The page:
World's electrical waste soars in 2014: Report

A refrigerator dump in Stratford, East London, UK.
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Humans' thirst for the latest electronics drove the total amount of e-waste in 2014 to 41.8 million tonnes, according to a report released by the United Nations University.

To put that into perspective, e-waste in 2014 was equal to 1.15 million 40-ton 18-wheel trucks, which would be a line 14,292 miles long, according to the report. (Tweet This)

That theoretical line of trucks is the distance from New York to Tokyo and back again. All that trash was estimated to be worth $52 billion. What's more, only 16 percent of all items were recycled.

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Kitchen, laundry and bathroom equipment such as microwaves, dishwashers and washing machines made up the majority of the dumped goods. Smaller electronic goods including mobile phones, personal computers and printers only made up 7 percent of the dumped e-waste.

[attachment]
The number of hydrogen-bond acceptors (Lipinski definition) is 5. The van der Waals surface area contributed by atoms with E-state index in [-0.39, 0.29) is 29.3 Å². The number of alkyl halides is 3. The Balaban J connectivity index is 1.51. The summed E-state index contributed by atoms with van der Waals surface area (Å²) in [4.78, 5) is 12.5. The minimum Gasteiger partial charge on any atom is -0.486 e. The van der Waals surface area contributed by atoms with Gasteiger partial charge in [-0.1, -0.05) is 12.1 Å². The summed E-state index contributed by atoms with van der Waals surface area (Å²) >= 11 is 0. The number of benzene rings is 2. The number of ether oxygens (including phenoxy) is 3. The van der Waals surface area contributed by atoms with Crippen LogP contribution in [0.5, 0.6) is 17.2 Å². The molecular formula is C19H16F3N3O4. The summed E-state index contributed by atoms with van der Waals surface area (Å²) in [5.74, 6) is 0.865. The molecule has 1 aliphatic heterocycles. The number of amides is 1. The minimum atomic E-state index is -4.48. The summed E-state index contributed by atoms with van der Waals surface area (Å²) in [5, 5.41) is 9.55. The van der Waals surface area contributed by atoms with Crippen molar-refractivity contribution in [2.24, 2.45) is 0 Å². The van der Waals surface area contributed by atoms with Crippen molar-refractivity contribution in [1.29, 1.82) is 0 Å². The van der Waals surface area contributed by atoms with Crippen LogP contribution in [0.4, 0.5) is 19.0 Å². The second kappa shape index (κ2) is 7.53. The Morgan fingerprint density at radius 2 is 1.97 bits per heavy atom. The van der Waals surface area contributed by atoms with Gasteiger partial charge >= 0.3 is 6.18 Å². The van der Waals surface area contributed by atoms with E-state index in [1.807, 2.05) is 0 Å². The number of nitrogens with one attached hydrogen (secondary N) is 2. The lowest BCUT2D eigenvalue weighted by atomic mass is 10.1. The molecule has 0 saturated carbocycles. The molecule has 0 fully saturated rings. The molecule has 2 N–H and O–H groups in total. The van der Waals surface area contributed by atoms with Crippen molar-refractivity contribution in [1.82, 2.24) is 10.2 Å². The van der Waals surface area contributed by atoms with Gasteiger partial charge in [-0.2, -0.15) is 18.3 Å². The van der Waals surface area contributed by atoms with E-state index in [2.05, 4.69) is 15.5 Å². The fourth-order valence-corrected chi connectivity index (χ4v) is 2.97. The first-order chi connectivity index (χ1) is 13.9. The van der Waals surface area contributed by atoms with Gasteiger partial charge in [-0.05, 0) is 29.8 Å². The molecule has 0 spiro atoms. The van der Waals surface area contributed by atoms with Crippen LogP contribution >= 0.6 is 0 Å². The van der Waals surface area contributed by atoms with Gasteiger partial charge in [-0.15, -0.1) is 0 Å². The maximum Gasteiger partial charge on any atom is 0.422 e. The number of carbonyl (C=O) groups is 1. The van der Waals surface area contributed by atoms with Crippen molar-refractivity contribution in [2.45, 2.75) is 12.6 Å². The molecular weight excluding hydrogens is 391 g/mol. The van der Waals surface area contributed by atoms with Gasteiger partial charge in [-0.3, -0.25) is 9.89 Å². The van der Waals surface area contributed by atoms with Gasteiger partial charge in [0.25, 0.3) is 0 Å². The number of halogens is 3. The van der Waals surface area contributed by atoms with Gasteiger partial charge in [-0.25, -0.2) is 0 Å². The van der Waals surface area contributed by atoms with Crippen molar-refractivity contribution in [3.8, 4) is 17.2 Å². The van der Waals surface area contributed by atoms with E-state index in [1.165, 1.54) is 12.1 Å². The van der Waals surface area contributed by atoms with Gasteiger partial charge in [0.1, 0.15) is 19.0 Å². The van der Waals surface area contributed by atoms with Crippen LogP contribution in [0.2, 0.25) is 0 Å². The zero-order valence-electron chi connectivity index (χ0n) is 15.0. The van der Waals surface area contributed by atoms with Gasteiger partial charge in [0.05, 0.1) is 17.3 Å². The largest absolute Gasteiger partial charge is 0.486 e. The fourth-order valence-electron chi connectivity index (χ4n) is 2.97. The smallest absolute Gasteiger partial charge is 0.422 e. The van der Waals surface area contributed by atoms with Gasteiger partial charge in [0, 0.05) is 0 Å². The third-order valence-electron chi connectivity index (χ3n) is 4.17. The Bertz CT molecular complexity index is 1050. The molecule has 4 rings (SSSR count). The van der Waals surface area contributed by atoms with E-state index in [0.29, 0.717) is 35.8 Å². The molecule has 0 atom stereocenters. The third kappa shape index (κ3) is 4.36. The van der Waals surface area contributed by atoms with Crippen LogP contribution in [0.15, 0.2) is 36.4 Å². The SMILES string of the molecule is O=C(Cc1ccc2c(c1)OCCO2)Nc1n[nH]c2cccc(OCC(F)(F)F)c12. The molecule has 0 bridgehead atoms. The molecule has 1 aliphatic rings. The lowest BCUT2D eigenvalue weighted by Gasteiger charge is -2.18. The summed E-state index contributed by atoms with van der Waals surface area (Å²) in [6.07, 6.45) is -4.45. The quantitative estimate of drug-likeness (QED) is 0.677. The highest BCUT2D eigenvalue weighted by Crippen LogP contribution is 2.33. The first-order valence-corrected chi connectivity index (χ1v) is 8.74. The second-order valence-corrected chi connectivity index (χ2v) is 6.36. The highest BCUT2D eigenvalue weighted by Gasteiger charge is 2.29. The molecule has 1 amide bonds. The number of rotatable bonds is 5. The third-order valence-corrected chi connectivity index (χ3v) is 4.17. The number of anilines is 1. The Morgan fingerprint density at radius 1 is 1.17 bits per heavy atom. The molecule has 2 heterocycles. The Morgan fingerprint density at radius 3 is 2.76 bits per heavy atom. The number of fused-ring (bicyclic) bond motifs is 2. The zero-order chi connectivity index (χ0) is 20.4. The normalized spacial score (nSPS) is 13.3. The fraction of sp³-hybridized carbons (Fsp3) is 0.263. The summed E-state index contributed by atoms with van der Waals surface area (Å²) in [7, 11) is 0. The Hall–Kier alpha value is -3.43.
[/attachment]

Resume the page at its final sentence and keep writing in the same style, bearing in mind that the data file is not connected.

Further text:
Asia produced the most e-waste during the year with a total of 16 million tonnes, which averages to about 3.7 kg per person. The Americas were the second-biggest offender with 11.7 million tonnes.

Europe, however, produced the most e-waste per person with 15.6 kg per inhabitant.

The total amount of e-waste, which is categorized as all items of electrical and electronic equipment, is expected to grow to 50 million tonnes by 2018, according to the report.